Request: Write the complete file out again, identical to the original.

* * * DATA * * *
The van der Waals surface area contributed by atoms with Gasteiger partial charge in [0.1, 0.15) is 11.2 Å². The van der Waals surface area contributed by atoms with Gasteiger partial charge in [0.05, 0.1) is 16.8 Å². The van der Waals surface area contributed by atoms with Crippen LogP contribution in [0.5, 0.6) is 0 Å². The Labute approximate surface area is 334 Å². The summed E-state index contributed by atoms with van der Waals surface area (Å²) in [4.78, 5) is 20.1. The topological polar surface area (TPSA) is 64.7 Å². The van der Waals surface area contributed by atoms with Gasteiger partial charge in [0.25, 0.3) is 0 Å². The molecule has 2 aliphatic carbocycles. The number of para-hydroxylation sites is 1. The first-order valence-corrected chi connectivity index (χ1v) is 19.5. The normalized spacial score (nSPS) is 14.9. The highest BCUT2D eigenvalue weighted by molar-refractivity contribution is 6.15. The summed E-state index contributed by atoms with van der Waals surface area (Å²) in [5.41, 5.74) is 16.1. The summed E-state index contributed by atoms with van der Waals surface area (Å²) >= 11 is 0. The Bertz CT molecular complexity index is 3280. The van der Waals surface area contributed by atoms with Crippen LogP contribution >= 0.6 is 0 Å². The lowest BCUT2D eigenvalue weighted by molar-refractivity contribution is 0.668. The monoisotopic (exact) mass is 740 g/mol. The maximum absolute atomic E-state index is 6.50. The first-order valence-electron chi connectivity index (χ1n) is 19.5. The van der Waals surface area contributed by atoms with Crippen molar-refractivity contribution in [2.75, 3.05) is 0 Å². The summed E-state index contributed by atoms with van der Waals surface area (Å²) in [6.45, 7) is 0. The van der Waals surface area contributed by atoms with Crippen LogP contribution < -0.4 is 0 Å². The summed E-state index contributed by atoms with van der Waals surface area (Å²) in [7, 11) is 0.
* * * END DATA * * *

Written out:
The van der Waals surface area contributed by atoms with Gasteiger partial charge in [0.1, 0.15) is 11.2 Å². The van der Waals surface area contributed by atoms with Gasteiger partial charge in [0.05, 0.1) is 16.8 Å². The van der Waals surface area contributed by atoms with Crippen LogP contribution in [0.5, 0.6) is 0 Å². The Labute approximate surface area is 334 Å². The summed E-state index contributed by atoms with van der Waals surface area (Å²) in [4.78, 5) is 20.1. The topological polar surface area (TPSA) is 64.7 Å². The van der Waals surface area contributed by atoms with Gasteiger partial charge in [0.25, 0.3) is 0 Å². The molecule has 2 aliphatic carbocycles. The number of para-hydroxylation sites is 1. The first-order valence-corrected chi connectivity index (χ1v) is 19.5. The normalized spacial score (nSPS) is 14.9. The highest BCUT2D eigenvalue weighted by molar-refractivity contribution is 6.15. The summed E-state index contributed by atoms with van der Waals surface area (Å²) in [5.41, 5.74) is 16.1. The summed E-state index contributed by atoms with van der Waals surface area (Å²) >= 11 is 0. The Bertz CT molecular complexity index is 3280. The van der Waals surface area contributed by atoms with Crippen LogP contribution >= 0.6 is 0 Å². The lowest BCUT2D eigenvalue weighted by molar-refractivity contribution is 0.668. The monoisotopic (exact) mass is 740 g/mol. The maximum absolute atomic E-state index is 6.50. The first-order valence-electron chi connectivity index (χ1n) is 19.5. The van der Waals surface area contributed by atoms with Crippen molar-refractivity contribution in [2.75, 3.05) is 0 Å². The summed E-state index contributed by atoms with van der Waals surface area (Å²) in [6.45, 7) is 0. The van der Waals surface area contributed by atoms with Crippen LogP contribution < -0.4 is 0 Å². The summed E-state index contributed by atoms with van der Waals surface area (Å²) in [7, 11) is 0.